Are you still going to play house shows here and there now that you are making it into the spotlight? I have a place in Cleveland you can play if you ever want to…
Sure, here and there. If you can put up 6 people (me, band and crew) after the Flogging Molly show in Cleveland, I’ll play a set there as well. Deal?
Sweet! So you still do house shows?
I still do a fair few of them – I’m playing a house show in Toronto tonight actually. It’s something that’s easy to put together, so it’s always an option.
Obviously there is more to Frank Turner than just yourself. Can you tell me about the backing band that helps you out on the album and tours?
My band [members] are amazing, and I’m really excited about them coming to the USA for the first time next month with Flogging Molly. It took me a while to get the line-up right, I wanted the best, and also a set of people who would gel together well as musicians. We finally got the chemistry right at the end of 2008, and we haven’t looked back. They’re all amazing musicians, much better than me, and they’re great at helping me get ideas out of my head. Plus they’re cool guys.
Any reason there is no actual band name like “The Frank Turner Band” or “Frank Turner and the…whatevers”?
You know, we’ve spent a long time talking about this, I really want a name for them – I don’t want them to be faceless sessionistas or whatever, they’re a band, you know? But we’ve struggled to find something everyone agrees on. The Contraband has been doing the rounds recently, and the 161 Band (a reference to where we used to rehearse and where I recorded my first album) but we’re still tussling over it. Some day.
The video for “The Road” to me was an amazing concept. 24 shows in 24 hours? How difficult was that to shoot?
Logistically it wasn’t so bad, we had a schedule and we stuck to it.
Physically it was a little more challenging. We did 8pm-8pm, and by time we hit around midday, everyone was fucking drained and unhappy, haha. It was pretty miserable for a few hours there. But we burned on through, and we made it to the end. It was a good experience.
Any plans for another music video off your latest release?
We did a tour video for the song “Poetry Of The Deed”, which you can find on YouTube. Then I think I’m making a video for the song “Isabel” when I’m in Los Angeles next week.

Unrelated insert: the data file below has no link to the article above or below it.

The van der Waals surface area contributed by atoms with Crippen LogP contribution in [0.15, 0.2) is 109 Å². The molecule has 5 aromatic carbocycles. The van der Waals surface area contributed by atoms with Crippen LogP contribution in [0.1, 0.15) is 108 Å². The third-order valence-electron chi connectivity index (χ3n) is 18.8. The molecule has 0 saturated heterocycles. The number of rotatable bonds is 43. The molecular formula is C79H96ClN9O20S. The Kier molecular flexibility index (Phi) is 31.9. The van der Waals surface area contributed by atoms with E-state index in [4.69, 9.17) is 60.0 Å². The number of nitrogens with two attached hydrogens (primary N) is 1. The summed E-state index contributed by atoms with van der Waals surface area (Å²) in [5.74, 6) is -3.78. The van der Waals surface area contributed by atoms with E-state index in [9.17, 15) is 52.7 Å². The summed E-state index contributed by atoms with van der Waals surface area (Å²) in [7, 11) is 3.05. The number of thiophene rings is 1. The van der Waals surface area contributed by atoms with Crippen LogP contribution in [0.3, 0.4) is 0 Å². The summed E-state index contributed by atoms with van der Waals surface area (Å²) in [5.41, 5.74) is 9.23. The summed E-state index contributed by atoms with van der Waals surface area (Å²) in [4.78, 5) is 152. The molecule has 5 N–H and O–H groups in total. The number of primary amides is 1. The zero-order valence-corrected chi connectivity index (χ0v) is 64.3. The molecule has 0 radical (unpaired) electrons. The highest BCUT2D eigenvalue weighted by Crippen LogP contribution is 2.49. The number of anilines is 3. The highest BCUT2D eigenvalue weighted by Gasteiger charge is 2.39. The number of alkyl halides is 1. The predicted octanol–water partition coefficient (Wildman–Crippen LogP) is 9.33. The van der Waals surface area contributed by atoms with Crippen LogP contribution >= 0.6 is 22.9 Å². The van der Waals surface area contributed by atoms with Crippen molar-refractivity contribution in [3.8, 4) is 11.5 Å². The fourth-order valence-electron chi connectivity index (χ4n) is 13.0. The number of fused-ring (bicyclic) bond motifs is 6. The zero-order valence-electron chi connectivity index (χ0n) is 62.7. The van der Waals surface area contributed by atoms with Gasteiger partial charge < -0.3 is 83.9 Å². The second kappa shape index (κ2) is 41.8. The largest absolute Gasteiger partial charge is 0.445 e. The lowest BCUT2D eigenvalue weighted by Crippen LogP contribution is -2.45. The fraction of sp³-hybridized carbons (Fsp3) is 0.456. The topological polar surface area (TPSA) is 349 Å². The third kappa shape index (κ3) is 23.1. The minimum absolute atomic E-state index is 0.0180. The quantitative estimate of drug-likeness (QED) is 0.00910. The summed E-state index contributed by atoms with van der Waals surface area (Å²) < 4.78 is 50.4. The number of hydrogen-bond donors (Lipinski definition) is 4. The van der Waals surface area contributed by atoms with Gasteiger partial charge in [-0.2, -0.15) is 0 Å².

Last year you appeared in an alternative 90’s compilation and covered UK’s Kerbdog. Why Kerbdog? “Sally” is a great choice as a cover for a band that never really made it in the states.
I love Kerbdog, they were such an awesome band. I was actually asked to record a song for a Kerbdog tribute album, which I did, and then we decided to use it for the 90s thing as well. Great song, and apparently Cormac thought I did a good job too, which is cool.
You also covered a Bruce Springsteen song at one time. Have you heard any feedback from The Boss himself about your version of “Thunder Road”?
Not directly, though I know Brian Fallon [of the Gaslight Anthem] put a copy of the 7 inch into the Boss’s hands, so he has to be aware of its existence, haha. I’d be very excited to meet Springsteen, he’s a real hero for me.
Speaking of The Boss you are headlining a show at Asbury, NJ on Feb. 24th. Can we expect to hear about any special guests?
I wish, haha. We shall see.
How does it feel to be a part of the Epitaph family?
Great. It’s a label that I grew up with and that has an amazing roster now, so it’s a cool association. And now I’d count a lot of the people I work with as close friends. They’re very effective at promotion and so on.
So yeah, I’m very happy about it, all in all.
Can you tell me about a certain tattoo you got in Texas while at SXSW?
Haha, uhm, well… I’d been there for a few days and had some great shows, basically sealed the deal with Epitaph, had a lot of old friends around, that kind of thing, so I was in a good mood. I had one day where I had no shows to play so I got wicked drunk with the guys from Fake Problems, we went to see Van Pelt do a one-off reunion show, which was pretty emotional for me. Anyways, after about 14 hours on the booze I ended up in a tattoo parlour with Casey Lee, and we both got Texas tattoos. Seemed like a good idea at the time.. I was a little dismayed at first but I quite like it now. It has a good story with it.
Any regrets in life?
I do my best not to. I’m still sad that Million Dead never quite achieved what I thought we were capable of. Beyond that, not really.
What’s next for Frank Turner?
I’m on tour most of this year, it looks like, all over the world, which is great. I have a rough ambition to get another album recorded before the end of the year, so we can get it out in early 2011. We’ll see. The songs are coming together, it’s more a question of finding the time to record it properly. I also want to do an album of traditional English songs sometime. Keep myself busy.
Why should someone check out Frank Turner?
That’s not for me to say, really. Why not?
Catch Frank Turner playing with Flogging Molly on the Green 17 Tour on March 5th, 2010 at the House Of Blues on Euclid Ave. Rumor has it the show is sold out but if you look hard enough online you might be able to find a ticket for a decent price. I will be there.
I also should mention that Frank Turner is serious about the house show and I am going to be working my magic trying to find a suitable place for him and his crew to play a set as well as crash for the night. If any of you readers in the Cleveland area know of an appropriate spot where Frank Turner can play a house show please email me at email@example.com. I have a few places in mind but am open to suggestions. Keep in mind the set he plans on playing would be after the Flogging Molly show. If this falls into place I will also be looking into filming it for the site.